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In this case, the Ontario Superior Court of Justice granted leave to appeal to the Divisional Court for a determination of whether a material change in circumstances must be established before a party can commence action to vary a temporary without prejudice order. In its conclusion, the court held that the meaning of the term “without prejudice” in a temporary consent order warrants resolution on appeal.


The mother and father had consented to a temporary without prejudice order providing the father with access to the child every Tuesday and Thursday from after daycare until 7:15 p.m., and alternating weekends.

The father brought a motion to vary the temporary order, seeking further access.

The motion judge rejected the father’s claim, stating that the father was unable to show that a material change in circumstances had taken place.

The father appealed to the Ontario Superior Court of Justice, seeking leave to appeal the motion judge’s decision.


Justice Charney begins the analysis by setting out the test for granting leave to appeal.

Pursuant to Rule 62.02(4) of the Rules of Civil Procedure, leave to appeal should not be granted unless

  1. There is a conflicting decision by another judge or court in Ontario or elsewhere on the matter involved in the proposed appeal and it is, in the opinion of the judge hearing the motion, desirable that leave to appeal be granted; or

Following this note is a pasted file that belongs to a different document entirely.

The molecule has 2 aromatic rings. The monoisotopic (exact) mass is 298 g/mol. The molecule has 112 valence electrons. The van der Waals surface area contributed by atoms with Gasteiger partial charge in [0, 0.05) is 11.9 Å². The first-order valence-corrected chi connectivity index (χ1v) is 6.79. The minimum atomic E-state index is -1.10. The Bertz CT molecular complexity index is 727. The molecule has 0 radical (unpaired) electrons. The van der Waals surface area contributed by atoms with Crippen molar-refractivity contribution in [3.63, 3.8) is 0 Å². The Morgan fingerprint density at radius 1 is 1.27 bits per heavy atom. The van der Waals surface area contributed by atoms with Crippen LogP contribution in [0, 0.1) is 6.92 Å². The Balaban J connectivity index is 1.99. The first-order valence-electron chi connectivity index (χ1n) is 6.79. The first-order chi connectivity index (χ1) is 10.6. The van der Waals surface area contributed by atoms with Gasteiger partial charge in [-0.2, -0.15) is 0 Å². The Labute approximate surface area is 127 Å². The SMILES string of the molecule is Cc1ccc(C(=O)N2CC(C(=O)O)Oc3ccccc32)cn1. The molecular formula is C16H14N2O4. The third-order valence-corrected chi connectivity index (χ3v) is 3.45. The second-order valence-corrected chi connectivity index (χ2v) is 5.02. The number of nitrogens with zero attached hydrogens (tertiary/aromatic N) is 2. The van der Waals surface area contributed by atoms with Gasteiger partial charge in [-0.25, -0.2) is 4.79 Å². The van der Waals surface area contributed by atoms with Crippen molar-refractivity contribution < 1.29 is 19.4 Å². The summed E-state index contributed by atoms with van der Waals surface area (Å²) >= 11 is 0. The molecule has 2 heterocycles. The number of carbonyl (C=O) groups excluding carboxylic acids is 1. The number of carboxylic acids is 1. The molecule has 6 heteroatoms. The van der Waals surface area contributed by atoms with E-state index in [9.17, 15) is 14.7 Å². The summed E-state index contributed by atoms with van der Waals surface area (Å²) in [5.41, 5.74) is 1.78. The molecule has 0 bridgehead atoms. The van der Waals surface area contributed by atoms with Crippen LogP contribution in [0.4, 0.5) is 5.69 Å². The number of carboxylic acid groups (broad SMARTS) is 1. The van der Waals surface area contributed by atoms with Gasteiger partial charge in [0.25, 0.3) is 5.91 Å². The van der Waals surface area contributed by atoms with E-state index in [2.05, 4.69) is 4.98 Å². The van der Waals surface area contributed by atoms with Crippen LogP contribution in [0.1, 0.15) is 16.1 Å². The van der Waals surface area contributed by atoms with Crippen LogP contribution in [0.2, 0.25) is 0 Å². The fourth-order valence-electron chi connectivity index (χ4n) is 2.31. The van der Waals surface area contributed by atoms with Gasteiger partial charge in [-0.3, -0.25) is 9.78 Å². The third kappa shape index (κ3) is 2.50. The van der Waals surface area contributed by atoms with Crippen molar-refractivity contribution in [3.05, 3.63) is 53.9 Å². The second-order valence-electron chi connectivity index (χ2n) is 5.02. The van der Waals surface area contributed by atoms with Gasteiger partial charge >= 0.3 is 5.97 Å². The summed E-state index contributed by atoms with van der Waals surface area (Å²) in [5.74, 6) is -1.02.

2. There appears to the judge hearing the motion good reason to doubt the correctness of the order in question and the proposed appeal involves matters of such importance that, in his or her opinion, leave to appeal should be granted.

In applying this test to the facts, Justice Charney states that a material change is one which, if known at the time the order was granted, would likely have resulted in different terms.

It is the father’s position that imposing a material change in circumstances test on a temporary without prejudice consent order is erroneous, as it defeats the purpose of the order. According to the father, without prejudice means that the parties have agreed that the order is not intended to create a new status quo. As the father points out in his argument, the requirement to establish a material change in order to vary a temporary order will discourage these kinds of settlements in the future.

Justice Charney points out that there is conflicting case law on this issue. On the one hand, in family law, the material change in circumstances test is generally accepted as a threshold to vary a court order. On the other hand, there is case law, such as Ceho v. Ceho 2016 ONSC 4120, and Damaschin-Zamfirescu v. Damaschin-Zamfirescu 2016 ONSC 4120 in which the Ontario Superior Court of Justice has held that the material change in circumstance tests should not apply in cases of temporary without prejudice motions.

Justice Charney agrees with the submissions of the father, and states that the intentions of the parties in the case of temporary without prejudice orders is to “break a litigation logjam” and achieve some measure of stability in the short term. He further states that these agreements give parties the change to disengage from the litigation process without formally giving up their position. There is little doubt, he adds, that temporary without prejudice agreements would be easily achievable if the parties thought they were establishing a new status quo.

In conclusion, Justice Charney held that pursuant to Rule 62.02(4)(b) of the Rules of Civil Procedure, there is good reason to doubt the motion judge’s decision, and the matter is of such importance that leave to appeal should be granted.